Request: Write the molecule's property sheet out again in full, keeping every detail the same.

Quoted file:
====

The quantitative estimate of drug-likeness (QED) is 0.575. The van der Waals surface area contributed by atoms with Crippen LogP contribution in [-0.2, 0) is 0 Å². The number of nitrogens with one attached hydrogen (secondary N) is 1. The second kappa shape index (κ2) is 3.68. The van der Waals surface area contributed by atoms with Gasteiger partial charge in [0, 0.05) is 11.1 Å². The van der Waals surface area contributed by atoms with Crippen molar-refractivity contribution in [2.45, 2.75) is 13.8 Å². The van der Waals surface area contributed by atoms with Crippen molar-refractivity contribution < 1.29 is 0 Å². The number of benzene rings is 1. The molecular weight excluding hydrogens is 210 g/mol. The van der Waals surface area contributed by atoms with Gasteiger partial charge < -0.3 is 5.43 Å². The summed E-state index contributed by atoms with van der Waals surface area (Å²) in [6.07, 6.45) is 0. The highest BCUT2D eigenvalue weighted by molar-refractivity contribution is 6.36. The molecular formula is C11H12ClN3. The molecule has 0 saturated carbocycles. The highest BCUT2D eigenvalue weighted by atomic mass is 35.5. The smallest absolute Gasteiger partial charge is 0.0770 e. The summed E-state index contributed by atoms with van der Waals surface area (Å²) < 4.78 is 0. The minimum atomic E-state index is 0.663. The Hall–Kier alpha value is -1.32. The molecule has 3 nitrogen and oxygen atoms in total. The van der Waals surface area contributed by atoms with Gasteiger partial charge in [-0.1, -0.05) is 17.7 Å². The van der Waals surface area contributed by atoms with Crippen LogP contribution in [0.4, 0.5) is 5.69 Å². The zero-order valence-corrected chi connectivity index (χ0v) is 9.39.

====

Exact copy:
The quantitative estimate of drug-likeness (QED) is 0.575. The van der Waals surface area contributed by atoms with Crippen LogP contribution in [-0.2, 0) is 0 Å². The number of nitrogens with one attached hydrogen (secondary N) is 1. The second kappa shape index (κ2) is 3.68. The van der Waals surface area contributed by atoms with Gasteiger partial charge in [0, 0.05) is 11.1 Å². The van der Waals surface area contributed by atoms with Crippen molar-refractivity contribution in [2.45, 2.75) is 13.8 Å². The van der Waals surface area contributed by atoms with Crippen molar-refractivity contribution < 1.29 is 0 Å². The number of benzene rings is 1. The molecular weight excluding hydrogens is 210 g/mol. The van der Waals surface area contributed by atoms with Gasteiger partial charge < -0.3 is 5.43 Å². The summed E-state index contributed by atoms with van der Waals surface area (Å²) in [6.07, 6.45) is 0. The highest BCUT2D eigenvalue weighted by molar-refractivity contribution is 6.36. The molecular formula is C11H12ClN3. The molecule has 0 saturated carbocycles. The highest BCUT2D eigenvalue weighted by atomic mass is 35.5. The smallest absolute Gasteiger partial charge is 0.0770 e. The summed E-state index contributed by atoms with van der Waals surface area (Å²) < 4.78 is 0. The minimum atomic E-state index is 0.663. The Hall–Kier alpha value is -1.32. The molecule has 3 nitrogen and oxygen atoms in total. The van der Waals surface area contributed by atoms with Gasteiger partial charge in [-0.1, -0.05) is 17.7 Å². The van der Waals surface area contributed by atoms with Crippen LogP contribution in [0.4, 0.5) is 5.69 Å². The zero-order valence-corrected chi connectivity index (χ0v) is 9.39.